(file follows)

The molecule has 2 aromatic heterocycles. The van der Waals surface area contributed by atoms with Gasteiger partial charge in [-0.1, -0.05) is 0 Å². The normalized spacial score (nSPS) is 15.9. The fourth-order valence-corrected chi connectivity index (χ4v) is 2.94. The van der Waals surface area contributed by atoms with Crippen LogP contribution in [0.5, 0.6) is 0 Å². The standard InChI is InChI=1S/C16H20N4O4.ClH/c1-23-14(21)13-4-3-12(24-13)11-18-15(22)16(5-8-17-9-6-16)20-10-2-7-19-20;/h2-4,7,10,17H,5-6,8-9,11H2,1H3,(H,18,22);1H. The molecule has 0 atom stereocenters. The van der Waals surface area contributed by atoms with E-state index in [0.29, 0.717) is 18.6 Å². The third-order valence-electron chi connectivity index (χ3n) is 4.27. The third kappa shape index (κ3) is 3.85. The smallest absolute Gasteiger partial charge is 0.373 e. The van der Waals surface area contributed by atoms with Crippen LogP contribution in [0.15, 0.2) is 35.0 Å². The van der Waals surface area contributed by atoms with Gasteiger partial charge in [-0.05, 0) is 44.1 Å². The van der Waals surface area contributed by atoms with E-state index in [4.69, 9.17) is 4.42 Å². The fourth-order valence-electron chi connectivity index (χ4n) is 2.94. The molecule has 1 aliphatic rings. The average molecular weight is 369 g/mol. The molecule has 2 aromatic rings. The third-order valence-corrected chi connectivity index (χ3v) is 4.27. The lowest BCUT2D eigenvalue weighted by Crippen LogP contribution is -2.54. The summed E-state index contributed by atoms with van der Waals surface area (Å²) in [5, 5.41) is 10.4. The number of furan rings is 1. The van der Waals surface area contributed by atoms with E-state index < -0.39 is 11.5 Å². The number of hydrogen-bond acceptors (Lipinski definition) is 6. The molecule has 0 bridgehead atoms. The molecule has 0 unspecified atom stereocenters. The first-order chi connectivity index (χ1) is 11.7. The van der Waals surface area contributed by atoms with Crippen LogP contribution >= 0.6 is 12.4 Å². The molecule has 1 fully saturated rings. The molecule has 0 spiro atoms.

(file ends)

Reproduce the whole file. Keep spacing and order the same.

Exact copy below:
The molecule has 2 aromatic heterocycles. The van der Waals surface area contributed by atoms with Gasteiger partial charge in [-0.1, -0.05) is 0 Å². The normalized spacial score (nSPS) is 15.9. The fourth-order valence-corrected chi connectivity index (χ4v) is 2.94. The van der Waals surface area contributed by atoms with Crippen LogP contribution in [0.5, 0.6) is 0 Å². The standard InChI is InChI=1S/C16H20N4O4.ClH/c1-23-14(21)13-4-3-12(24-13)11-18-15(22)16(5-8-17-9-6-16)20-10-2-7-19-20;/h2-4,7,10,17H,5-6,8-9,11H2,1H3,(H,18,22);1H. The molecule has 0 atom stereocenters. The van der Waals surface area contributed by atoms with E-state index in [0.29, 0.717) is 18.6 Å². The third-order valence-electron chi connectivity index (χ3n) is 4.27. The third kappa shape index (κ3) is 3.85. The smallest absolute Gasteiger partial charge is 0.373 e. The van der Waals surface area contributed by atoms with Crippen LogP contribution in [0.15, 0.2) is 35.0 Å². The van der Waals surface area contributed by atoms with Gasteiger partial charge in [-0.05, 0) is 44.1 Å². The van der Waals surface area contributed by atoms with E-state index in [4.69, 9.17) is 4.42 Å². The fourth-order valence-electron chi connectivity index (χ4n) is 2.94. The molecule has 1 aliphatic rings. The average molecular weight is 369 g/mol. The molecule has 2 aromatic rings. The third-order valence-corrected chi connectivity index (χ3v) is 4.27. The lowest BCUT2D eigenvalue weighted by Crippen LogP contribution is -2.54. The summed E-state index contributed by atoms with van der Waals surface area (Å²) in [5, 5.41) is 10.4. The number of furan rings is 1. The van der Waals surface area contributed by atoms with E-state index < -0.39 is 11.5 Å². The number of hydrogen-bond acceptors (Lipinski definition) is 6. The molecule has 0 bridgehead atoms. The molecule has 0 unspecified atom stereocenters. The first-order chi connectivity index (χ1) is 11.7. The van der Waals surface area contributed by atoms with Crippen LogP contribution >= 0.6 is 12.4 Å². The molecule has 1 fully saturated rings. The molecule has 0 spiro atoms.